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post #1 of 15 Old 01-26-2010 Thread Starter
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Sailing Jargon

Hello all,

I have searched for a related thread, but have can't seem to find one. As a beginner sailor, I have discovered that everything on a sailboat has at least two names, if not more. And just when you think you know every term, ten more are discovered on your next trip out. Nothing has seemed more embarrassing (or more dangerous) than being instructed commands from the skipper and having no idea what he is talking about.

"Do what with the what?"

I am sure this seafaring language has many dialects, but can someone point me in the direction of some good ol' basic sailing terminology / jargon? Books? Threads? Websites?

I have been picking up a lot in the Salt's Corner Table thread. Very helpful. Perhaps there is another thread with a rundown of old salt lingo.

Thanks for the help. peace.

"True knowledge exists in knowing that you know nothing at all." -Socrates

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post #2 of 15 Old 01-26-2010
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This isn't an answer to your question, but one thing that I've read is that among etymologists and other people who study the history of words and phrases there is a running joke that no matter what the word or phrase is, someone is going to claim that it has nautical origins.

What are you pretending not to know ?

Please support my
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post #3 of 15 Old 01-26-2010
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Try here:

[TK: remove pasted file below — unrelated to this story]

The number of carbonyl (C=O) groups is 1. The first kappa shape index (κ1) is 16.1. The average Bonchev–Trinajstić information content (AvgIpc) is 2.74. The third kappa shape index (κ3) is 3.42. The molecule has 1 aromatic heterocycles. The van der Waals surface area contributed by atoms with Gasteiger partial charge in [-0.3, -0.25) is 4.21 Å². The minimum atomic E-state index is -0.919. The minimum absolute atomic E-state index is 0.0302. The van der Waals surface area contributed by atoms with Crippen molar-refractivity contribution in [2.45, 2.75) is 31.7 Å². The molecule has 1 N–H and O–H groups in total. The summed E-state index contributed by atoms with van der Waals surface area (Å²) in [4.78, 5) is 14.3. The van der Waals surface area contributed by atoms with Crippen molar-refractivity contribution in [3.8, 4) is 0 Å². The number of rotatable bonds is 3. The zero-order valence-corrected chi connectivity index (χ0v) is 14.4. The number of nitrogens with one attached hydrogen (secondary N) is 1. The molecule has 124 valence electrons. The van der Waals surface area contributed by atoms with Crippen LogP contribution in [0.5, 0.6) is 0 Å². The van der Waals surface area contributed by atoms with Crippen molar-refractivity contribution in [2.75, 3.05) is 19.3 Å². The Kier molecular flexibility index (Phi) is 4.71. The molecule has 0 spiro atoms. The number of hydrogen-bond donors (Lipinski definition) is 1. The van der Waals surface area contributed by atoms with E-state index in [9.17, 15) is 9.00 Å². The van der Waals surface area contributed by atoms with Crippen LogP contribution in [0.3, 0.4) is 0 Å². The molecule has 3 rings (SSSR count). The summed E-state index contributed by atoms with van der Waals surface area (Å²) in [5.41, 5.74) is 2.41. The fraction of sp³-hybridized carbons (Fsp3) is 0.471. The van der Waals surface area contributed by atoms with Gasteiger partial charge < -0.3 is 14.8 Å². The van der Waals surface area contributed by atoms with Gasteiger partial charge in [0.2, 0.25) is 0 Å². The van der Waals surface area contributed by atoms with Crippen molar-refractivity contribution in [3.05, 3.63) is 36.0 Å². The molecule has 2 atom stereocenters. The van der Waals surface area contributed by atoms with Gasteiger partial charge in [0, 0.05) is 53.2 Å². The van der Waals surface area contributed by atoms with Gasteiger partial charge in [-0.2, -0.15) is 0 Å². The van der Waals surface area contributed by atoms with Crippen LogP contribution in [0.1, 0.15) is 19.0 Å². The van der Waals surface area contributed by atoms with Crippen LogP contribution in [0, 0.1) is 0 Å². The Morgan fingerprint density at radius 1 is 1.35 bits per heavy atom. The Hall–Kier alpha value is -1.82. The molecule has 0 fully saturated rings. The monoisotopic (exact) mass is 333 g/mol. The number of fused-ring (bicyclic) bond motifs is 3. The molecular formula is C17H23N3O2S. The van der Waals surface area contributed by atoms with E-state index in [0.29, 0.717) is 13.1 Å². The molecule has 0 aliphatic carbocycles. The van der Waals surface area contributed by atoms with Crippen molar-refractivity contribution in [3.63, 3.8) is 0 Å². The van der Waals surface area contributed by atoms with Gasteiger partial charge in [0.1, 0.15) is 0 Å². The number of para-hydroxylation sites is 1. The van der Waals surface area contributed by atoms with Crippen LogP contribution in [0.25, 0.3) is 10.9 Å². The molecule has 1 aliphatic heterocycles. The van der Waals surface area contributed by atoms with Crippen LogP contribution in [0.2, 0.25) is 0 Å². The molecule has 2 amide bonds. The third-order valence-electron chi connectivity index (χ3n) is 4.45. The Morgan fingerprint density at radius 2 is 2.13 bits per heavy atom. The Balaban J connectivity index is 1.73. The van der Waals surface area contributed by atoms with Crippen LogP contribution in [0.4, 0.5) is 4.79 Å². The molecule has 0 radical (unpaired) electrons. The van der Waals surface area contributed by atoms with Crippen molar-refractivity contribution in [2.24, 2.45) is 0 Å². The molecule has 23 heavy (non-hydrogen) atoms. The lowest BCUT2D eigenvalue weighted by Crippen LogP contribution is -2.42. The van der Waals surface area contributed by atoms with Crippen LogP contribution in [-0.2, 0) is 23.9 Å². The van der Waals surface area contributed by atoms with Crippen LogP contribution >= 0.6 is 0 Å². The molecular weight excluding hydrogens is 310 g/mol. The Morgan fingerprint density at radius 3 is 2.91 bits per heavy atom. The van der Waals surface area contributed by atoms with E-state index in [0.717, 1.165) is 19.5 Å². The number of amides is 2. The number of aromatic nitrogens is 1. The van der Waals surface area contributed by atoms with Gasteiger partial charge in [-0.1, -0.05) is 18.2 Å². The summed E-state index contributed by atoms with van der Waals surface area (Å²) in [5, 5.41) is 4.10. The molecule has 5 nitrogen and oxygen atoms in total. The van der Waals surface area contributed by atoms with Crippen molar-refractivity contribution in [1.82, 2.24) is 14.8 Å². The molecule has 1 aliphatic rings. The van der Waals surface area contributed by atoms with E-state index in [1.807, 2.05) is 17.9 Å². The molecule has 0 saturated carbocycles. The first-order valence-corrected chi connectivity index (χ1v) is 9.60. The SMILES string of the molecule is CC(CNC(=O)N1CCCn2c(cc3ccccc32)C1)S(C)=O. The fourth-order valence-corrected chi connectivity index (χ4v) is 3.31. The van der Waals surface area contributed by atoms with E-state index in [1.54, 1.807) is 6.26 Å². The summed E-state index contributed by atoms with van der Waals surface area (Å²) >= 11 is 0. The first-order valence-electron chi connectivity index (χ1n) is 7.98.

Glossary
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post #4 of 15 Old 01-26-2010
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A simple glossary will help but sailing language is very old and each region has it's own terms. It is impossible to learn all of them and hard to change once you do learn. I still call the little boat that goes with the big boat a tender and while sailing will bark out Prepare to Comeabout, or Helms A Lee even after the crew says WTF?

Then there are pronunciation differences. Such as Bo-Lin or Bo-Line and to make matters even more difficult each will insist the other is wrong.

Sometimes I try to use the term Map as often as I can and mix in as many car driving words as I can. Like passenger side rather than starboard, or old terms like larboard rather than port.

It can all be very funny so I would suggest just going with what you pick up and in the meantime use what ever discriptive term works. We need to make sailing more inclusive and the language is a good place to start.

You might think the radio is one area where proper terms are important but that is not always the case. Always start by using the proper terms but I've found myself having to replace the terms Hotel Alpha Echo Foxtrot...with H as in Harry, A as in *******....OK I didn't use that term but did use common words as the bridge operator had no idea wtf I was talking about when I tried to use what I thought was the proper alphabet.

Just remember that communication is more important than using the "proper" words.

Have faith that the oceans are going to rise and flood the world, that plague and pestilence brought on by Climate Change is going to punish us for not believing. Please do as they say it is our only hope. :P